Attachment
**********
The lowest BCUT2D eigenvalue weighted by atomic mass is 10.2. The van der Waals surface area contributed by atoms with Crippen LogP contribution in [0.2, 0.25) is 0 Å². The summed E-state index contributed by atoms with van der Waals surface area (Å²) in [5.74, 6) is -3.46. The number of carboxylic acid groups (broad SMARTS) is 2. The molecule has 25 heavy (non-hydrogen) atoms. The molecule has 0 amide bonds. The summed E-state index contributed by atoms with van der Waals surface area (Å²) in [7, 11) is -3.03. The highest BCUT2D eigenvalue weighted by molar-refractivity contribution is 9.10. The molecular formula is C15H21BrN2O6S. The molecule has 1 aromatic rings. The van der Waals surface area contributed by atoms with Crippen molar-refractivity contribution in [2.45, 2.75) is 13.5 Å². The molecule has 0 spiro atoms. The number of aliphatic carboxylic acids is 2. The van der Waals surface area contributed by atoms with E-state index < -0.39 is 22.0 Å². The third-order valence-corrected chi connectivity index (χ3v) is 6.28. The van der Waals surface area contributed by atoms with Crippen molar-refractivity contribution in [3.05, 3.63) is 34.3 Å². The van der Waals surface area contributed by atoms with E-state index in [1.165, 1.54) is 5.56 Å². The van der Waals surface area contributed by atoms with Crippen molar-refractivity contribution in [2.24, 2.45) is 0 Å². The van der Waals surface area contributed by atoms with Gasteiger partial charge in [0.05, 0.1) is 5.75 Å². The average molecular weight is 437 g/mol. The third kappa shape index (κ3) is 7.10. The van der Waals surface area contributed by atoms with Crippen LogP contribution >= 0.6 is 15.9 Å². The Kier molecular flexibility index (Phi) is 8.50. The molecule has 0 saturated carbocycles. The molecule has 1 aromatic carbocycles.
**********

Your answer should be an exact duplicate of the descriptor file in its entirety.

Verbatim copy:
The lowest BCUT2D eigenvalue weighted by atomic mass is 10.2. The van der Waals surface area contributed by atoms with Crippen LogP contribution in [0.2, 0.25) is 0 Å². The summed E-state index contributed by atoms with van der Waals surface area (Å²) in [5.74, 6) is -3.46. The number of carboxylic acid groups (broad SMARTS) is 2. The molecule has 25 heavy (non-hydrogen) atoms. The molecule has 0 amide bonds. The summed E-state index contributed by atoms with van der Waals surface area (Å²) in [7, 11) is -3.03. The highest BCUT2D eigenvalue weighted by molar-refractivity contribution is 9.10. The molecular formula is C15H21BrN2O6S. The molecule has 1 aromatic rings. The van der Waals surface area contributed by atoms with Crippen molar-refractivity contribution in [2.45, 2.75) is 13.5 Å². The molecule has 0 spiro atoms. The number of aliphatic carboxylic acids is 2. The van der Waals surface area contributed by atoms with E-state index < -0.39 is 22.0 Å². The third-order valence-corrected chi connectivity index (χ3v) is 6.28. The van der Waals surface area contributed by atoms with Crippen molar-refractivity contribution in [3.05, 3.63) is 34.3 Å². The van der Waals surface area contributed by atoms with E-state index in [1.165, 1.54) is 5.56 Å². The van der Waals surface area contributed by atoms with Crippen molar-refractivity contribution in [2.24, 2.45) is 0 Å². The van der Waals surface area contributed by atoms with Gasteiger partial charge in [0.05, 0.1) is 5.75 Å². The average molecular weight is 437 g/mol. The third kappa shape index (κ3) is 7.10. The van der Waals surface area contributed by atoms with Crippen LogP contribution >= 0.6 is 15.9 Å². The Kier molecular flexibility index (Phi) is 8.50. The molecule has 0 saturated carbocycles. The molecule has 1 aromatic carbocycles.